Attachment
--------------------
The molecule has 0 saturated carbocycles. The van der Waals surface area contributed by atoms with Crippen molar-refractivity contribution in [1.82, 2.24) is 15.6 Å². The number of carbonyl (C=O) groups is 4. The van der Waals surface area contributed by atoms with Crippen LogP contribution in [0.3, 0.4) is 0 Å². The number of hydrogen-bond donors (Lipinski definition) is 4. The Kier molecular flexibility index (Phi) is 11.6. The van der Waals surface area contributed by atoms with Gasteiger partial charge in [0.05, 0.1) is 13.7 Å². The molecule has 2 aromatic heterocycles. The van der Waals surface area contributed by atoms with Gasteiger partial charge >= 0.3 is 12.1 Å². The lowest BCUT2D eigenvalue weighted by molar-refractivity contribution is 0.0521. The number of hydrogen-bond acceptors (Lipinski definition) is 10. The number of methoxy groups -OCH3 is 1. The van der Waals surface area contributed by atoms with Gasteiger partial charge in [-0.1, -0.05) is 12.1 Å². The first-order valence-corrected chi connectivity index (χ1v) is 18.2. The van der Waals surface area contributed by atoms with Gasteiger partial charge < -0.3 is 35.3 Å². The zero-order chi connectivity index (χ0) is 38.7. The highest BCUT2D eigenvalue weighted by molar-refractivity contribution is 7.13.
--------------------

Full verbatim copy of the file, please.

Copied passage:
The molecule has 0 saturated carbocycles. The van der Waals surface area contributed by atoms with Crippen molar-refractivity contribution in [1.82, 2.24) is 15.6 Å². The number of carbonyl (C=O) groups is 4. The van der Waals surface area contributed by atoms with Crippen LogP contribution in [0.3, 0.4) is 0 Å². The number of hydrogen-bond donors (Lipinski definition) is 4. The Kier molecular flexibility index (Phi) is 11.6. The van der Waals surface area contributed by atoms with Gasteiger partial charge in [0.05, 0.1) is 13.7 Å². The molecule has 2 aromatic heterocycles. The van der Waals surface area contributed by atoms with Gasteiger partial charge >= 0.3 is 12.1 Å². The lowest BCUT2D eigenvalue weighted by molar-refractivity contribution is 0.0521. The number of hydrogen-bond acceptors (Lipinski definition) is 10. The number of methoxy groups -OCH3 is 1. The van der Waals surface area contributed by atoms with Gasteiger partial charge in [-0.1, -0.05) is 12.1 Å². The first-order valence-corrected chi connectivity index (χ1v) is 18.2. The van der Waals surface area contributed by atoms with Gasteiger partial charge < -0.3 is 35.3 Å². The zero-order chi connectivity index (χ0) is 38.7. The highest BCUT2D eigenvalue weighted by molar-refractivity contribution is 7.13.